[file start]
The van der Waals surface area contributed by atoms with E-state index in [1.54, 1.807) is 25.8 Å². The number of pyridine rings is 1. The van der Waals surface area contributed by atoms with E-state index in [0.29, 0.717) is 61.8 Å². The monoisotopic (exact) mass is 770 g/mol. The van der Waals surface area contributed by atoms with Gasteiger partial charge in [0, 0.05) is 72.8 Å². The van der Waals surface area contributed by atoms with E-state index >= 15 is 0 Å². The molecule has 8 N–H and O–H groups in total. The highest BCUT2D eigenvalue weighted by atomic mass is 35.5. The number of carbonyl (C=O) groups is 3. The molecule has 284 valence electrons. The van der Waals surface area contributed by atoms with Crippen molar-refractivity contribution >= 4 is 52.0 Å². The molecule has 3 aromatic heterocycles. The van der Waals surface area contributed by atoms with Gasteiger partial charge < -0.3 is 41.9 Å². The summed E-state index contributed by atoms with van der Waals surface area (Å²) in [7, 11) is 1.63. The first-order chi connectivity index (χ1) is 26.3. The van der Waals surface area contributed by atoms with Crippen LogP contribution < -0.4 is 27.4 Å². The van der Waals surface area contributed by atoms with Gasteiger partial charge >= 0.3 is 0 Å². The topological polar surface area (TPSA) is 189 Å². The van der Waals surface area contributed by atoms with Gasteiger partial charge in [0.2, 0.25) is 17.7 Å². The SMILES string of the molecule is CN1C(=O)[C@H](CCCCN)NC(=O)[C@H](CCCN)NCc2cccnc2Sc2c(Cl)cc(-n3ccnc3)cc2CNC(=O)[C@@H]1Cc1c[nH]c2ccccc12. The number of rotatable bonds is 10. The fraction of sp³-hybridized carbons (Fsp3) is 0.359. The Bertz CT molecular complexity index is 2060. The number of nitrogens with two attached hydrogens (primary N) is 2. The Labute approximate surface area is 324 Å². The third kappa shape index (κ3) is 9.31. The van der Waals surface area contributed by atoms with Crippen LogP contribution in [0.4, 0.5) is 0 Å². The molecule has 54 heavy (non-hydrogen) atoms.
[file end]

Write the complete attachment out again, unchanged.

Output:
The van der Waals surface area contributed by atoms with E-state index in [1.54, 1.807) is 25.8 Å². The number of pyridine rings is 1. The van der Waals surface area contributed by atoms with E-state index in [0.29, 0.717) is 61.8 Å². The monoisotopic (exact) mass is 770 g/mol. The van der Waals surface area contributed by atoms with Gasteiger partial charge in [0, 0.05) is 72.8 Å². The van der Waals surface area contributed by atoms with E-state index >= 15 is 0 Å². The molecule has 8 N–H and O–H groups in total. The highest BCUT2D eigenvalue weighted by atomic mass is 35.5. The number of carbonyl (C=O) groups is 3. The molecule has 284 valence electrons. The van der Waals surface area contributed by atoms with Crippen molar-refractivity contribution >= 4 is 52.0 Å². The molecule has 3 aromatic heterocycles. The van der Waals surface area contributed by atoms with Gasteiger partial charge < -0.3 is 41.9 Å². The summed E-state index contributed by atoms with van der Waals surface area (Å²) in [7, 11) is 1.63. The first-order chi connectivity index (χ1) is 26.3. The van der Waals surface area contributed by atoms with Crippen LogP contribution < -0.4 is 27.4 Å². The van der Waals surface area contributed by atoms with Gasteiger partial charge >= 0.3 is 0 Å². The topological polar surface area (TPSA) is 189 Å². The van der Waals surface area contributed by atoms with Gasteiger partial charge in [0.2, 0.25) is 17.7 Å². The SMILES string of the molecule is CN1C(=O)[C@H](CCCCN)NC(=O)[C@H](CCCN)NCc2cccnc2Sc2c(Cl)cc(-n3ccnc3)cc2CNC(=O)[C@@H]1Cc1c[nH]c2ccccc12. The number of rotatable bonds is 10. The fraction of sp³-hybridized carbons (Fsp3) is 0.359. The Bertz CT molecular complexity index is 2060. The number of nitrogens with two attached hydrogens (primary N) is 2. The Labute approximate surface area is 324 Å². The third kappa shape index (κ3) is 9.31. The van der Waals surface area contributed by atoms with Crippen LogP contribution in [0.4, 0.5) is 0 Å². The molecule has 54 heavy (non-hydrogen) atoms.